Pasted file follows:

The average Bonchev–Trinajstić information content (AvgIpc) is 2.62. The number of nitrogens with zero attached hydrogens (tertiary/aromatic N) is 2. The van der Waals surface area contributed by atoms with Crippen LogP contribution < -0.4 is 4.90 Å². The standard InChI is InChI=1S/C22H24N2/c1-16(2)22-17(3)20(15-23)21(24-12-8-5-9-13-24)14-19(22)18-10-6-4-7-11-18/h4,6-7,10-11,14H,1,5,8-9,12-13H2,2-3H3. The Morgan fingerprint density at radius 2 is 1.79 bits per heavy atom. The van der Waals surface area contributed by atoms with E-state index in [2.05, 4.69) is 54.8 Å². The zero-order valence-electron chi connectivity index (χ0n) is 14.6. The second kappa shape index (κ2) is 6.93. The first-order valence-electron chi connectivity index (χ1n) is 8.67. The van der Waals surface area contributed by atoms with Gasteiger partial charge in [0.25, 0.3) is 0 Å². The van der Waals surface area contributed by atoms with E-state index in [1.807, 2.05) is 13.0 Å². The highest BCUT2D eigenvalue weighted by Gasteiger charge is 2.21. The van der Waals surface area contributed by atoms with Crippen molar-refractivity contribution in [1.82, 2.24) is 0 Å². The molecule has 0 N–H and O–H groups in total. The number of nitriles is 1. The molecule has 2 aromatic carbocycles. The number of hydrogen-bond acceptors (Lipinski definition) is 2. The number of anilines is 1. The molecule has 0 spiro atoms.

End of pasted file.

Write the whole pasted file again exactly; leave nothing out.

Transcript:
The average Bonchev–Trinajstić information content (AvgIpc) is 2.62. The number of nitrogens with zero attached hydrogens (tertiary/aromatic N) is 2. The van der Waals surface area contributed by atoms with Crippen LogP contribution < -0.4 is 4.90 Å². The standard InChI is InChI=1S/C22H24N2/c1-16(2)22-17(3)20(15-23)21(24-12-8-5-9-13-24)14-19(22)18-10-6-4-7-11-18/h4,6-7,10-11,14H,1,5,8-9,12-13H2,2-3H3. The Morgan fingerprint density at radius 2 is 1.79 bits per heavy atom. The van der Waals surface area contributed by atoms with E-state index in [2.05, 4.69) is 54.8 Å². The zero-order valence-electron chi connectivity index (χ0n) is 14.6. The second kappa shape index (κ2) is 6.93. The first-order valence-electron chi connectivity index (χ1n) is 8.67. The van der Waals surface area contributed by atoms with Gasteiger partial charge in [0.25, 0.3) is 0 Å². The van der Waals surface area contributed by atoms with E-state index in [1.807, 2.05) is 13.0 Å². The highest BCUT2D eigenvalue weighted by Gasteiger charge is 2.21. The van der Waals surface area contributed by atoms with Crippen molar-refractivity contribution in [1.82, 2.24) is 0 Å². The molecule has 0 N–H and O–H groups in total. The number of nitriles is 1. The molecule has 2 aromatic carbocycles. The number of hydrogen-bond acceptors (Lipinski definition) is 2. The number of anilines is 1. The molecule has 0 spiro atoms.